This is my third foray into live radioland. As I mentioned I was on Nick's show when Vampires' Most Wanted came out. At some point I had turned off the ringer to my phone. I was also up very late into the morning so I slept late into the afternoon. At some point I was awakened by the knocking of my friend who about a half hour from Palatine to tell me that the producer of the Nick D. show had been trying to get a hold of me. The producer had tried calling me and got no answer, so he tried the library and they contacted my friend. They needed someone for the show that night and wanted to interview me. Thank goodness for good friends, huh?

Years before, when Chicago's Most Wanted came out I was a guest on The Mike North Show on, I believe it was The Score radio station. It was at 7 a.m., so I drove down at 5 a.m. to the down to the NBC towers. It was a fairly easy drive at that hour. Mike was pleasant and enthusiastic about the book and I enjoyed myself. It was when I tried to get my car out of the parking garage that I ran into a problem. You needed to get some sort of voucher from some sort of machine but since the building was connected to a nearby hotel, I found myself going to the wrong machine to get the wrong voucher. The bottom line is what should have taken 10 minutes ended up taking 45 minutes just to get out of the parking garage. By that time, downtown Chicago was ripe with pedestrians and cars alike, none of which were that keen on letting me pass.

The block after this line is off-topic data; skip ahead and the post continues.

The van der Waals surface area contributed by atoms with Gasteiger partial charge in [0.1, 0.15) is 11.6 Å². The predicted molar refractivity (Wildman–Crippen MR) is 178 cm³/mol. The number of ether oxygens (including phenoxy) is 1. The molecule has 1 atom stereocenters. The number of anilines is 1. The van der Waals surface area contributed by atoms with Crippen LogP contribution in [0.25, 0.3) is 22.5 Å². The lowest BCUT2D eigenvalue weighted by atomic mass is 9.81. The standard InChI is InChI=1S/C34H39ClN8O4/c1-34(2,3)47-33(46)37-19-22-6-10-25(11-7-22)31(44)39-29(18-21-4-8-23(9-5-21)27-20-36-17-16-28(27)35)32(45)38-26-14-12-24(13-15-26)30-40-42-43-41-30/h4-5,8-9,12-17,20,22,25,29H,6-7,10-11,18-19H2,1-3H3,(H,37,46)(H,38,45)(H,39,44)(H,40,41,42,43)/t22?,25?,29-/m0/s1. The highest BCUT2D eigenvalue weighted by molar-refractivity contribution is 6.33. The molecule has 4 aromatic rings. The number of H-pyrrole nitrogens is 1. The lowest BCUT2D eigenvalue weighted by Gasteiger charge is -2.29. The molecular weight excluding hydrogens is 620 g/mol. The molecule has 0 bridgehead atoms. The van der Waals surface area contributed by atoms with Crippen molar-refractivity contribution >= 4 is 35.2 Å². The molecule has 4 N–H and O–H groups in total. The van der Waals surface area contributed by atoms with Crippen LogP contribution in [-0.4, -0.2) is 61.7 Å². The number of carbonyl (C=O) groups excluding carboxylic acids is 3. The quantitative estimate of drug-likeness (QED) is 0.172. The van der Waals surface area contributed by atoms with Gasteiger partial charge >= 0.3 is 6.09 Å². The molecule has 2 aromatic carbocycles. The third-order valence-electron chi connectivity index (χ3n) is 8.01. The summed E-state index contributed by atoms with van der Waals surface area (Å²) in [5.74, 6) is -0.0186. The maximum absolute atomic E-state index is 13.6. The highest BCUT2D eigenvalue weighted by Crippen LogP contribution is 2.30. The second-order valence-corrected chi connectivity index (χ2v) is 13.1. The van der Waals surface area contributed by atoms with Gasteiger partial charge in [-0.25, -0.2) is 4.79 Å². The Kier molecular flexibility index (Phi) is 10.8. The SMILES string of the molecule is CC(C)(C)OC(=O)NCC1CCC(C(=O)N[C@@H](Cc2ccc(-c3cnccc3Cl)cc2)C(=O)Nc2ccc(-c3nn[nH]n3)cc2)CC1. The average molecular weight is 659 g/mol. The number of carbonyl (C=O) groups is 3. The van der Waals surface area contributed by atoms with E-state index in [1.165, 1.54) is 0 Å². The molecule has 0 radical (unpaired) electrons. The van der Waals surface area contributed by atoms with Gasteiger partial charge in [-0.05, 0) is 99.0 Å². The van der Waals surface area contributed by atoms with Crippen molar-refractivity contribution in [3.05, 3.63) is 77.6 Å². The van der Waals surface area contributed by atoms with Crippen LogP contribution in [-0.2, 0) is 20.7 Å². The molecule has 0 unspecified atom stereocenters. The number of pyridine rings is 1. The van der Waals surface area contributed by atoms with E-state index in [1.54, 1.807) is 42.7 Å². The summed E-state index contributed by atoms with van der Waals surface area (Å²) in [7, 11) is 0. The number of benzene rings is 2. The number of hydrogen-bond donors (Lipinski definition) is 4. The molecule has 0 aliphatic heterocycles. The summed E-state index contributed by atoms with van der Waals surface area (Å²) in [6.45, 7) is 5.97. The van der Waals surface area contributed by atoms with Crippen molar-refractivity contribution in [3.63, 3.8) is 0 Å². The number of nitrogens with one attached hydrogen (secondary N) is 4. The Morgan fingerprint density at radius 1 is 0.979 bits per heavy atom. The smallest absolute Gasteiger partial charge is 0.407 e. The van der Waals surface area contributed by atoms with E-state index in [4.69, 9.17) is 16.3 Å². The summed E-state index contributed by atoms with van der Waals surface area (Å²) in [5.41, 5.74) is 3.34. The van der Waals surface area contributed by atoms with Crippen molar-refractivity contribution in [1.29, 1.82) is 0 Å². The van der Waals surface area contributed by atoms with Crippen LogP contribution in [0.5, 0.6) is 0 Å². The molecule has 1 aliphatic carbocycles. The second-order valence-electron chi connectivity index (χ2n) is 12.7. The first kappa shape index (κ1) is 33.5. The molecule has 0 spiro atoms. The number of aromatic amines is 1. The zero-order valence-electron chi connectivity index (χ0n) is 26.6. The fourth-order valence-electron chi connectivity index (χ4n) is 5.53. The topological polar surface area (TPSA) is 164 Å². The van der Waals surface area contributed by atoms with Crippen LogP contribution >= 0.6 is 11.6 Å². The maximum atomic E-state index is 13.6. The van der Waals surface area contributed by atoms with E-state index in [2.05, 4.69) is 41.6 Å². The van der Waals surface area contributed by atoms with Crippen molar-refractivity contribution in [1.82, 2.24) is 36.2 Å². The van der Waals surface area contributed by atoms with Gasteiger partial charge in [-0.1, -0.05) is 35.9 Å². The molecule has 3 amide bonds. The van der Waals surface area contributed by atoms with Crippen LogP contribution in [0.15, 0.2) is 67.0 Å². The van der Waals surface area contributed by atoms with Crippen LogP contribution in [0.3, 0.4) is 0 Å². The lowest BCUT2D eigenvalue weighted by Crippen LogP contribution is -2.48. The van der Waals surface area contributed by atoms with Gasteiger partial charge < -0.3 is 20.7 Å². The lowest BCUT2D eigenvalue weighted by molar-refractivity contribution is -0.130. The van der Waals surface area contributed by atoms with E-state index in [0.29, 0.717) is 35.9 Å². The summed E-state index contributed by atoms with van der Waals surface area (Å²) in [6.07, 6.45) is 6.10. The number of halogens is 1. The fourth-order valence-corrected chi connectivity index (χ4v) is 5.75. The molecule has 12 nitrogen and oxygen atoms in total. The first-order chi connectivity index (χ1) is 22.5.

So I suppose a snowstorm on the morning I was to be on a radio show to promote my latest book was in keeping with my radio appearance and inconveniences. Still, it could have been much worse.

When I walked into the lobby and signed in the night guard teased me about the topic of my novel. You could tell he wasn't a big fan of the genre when he said the only vampire movie he liked was the one with Roddy McDowell...and Tom Cruise. Unless he was actually a fan of two movies, he was getting the one he was referring to (I believe it was Fright Night) wildly wrong.

The open door to the green room
Nick's producer Dan brought me upstairs, then down marble hallway (I'm telling you...history) and into a "green room" that was admittedly kind of casual after you've walked through an ornate lobby the size of a baseball diamond in a building built in the 1920s. But it was comfy. It also had some great old radio memorabilia.